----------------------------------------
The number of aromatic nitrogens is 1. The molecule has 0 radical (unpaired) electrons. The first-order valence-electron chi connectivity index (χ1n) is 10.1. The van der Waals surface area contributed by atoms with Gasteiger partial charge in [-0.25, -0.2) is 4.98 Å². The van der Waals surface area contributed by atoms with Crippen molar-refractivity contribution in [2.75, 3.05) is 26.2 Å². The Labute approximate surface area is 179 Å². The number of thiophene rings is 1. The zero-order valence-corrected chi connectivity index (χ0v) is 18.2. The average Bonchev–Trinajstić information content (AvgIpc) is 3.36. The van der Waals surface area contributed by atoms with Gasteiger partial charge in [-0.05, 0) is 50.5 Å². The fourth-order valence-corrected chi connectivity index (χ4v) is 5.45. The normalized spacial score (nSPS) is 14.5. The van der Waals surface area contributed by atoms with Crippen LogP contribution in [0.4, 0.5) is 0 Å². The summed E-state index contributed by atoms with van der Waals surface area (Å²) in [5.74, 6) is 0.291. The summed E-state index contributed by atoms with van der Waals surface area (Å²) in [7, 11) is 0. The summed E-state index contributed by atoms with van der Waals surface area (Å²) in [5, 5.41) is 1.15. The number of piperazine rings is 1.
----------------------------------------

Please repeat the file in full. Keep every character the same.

The number of aromatic nitrogens is 1. The molecule has 0 radical (unpaired) electrons. The first-order valence-electron chi connectivity index (χ1n) is 10.1. The van der Waals surface area contributed by atoms with Gasteiger partial charge in [-0.25, -0.2) is 4.98 Å². The van der Waals surface area contributed by atoms with Crippen molar-refractivity contribution in [2.75, 3.05) is 26.2 Å². The Labute approximate surface area is 179 Å². The number of thiophene rings is 1. The zero-order valence-corrected chi connectivity index (χ0v) is 18.2. The average Bonchev–Trinajstić information content (AvgIpc) is 3.36. The van der Waals surface area contributed by atoms with Gasteiger partial charge in [-0.05, 0) is 50.5 Å². The fourth-order valence-corrected chi connectivity index (χ4v) is 5.45. The normalized spacial score (nSPS) is 14.5. The van der Waals surface area contributed by atoms with Crippen LogP contribution in [0.4, 0.5) is 0 Å². The summed E-state index contributed by atoms with van der Waals surface area (Å²) in [5.74, 6) is 0.291. The summed E-state index contributed by atoms with van der Waals surface area (Å²) in [7, 11) is 0. The summed E-state index contributed by atoms with van der Waals surface area (Å²) in [5, 5.41) is 1.15. The number of piperazine rings is 1.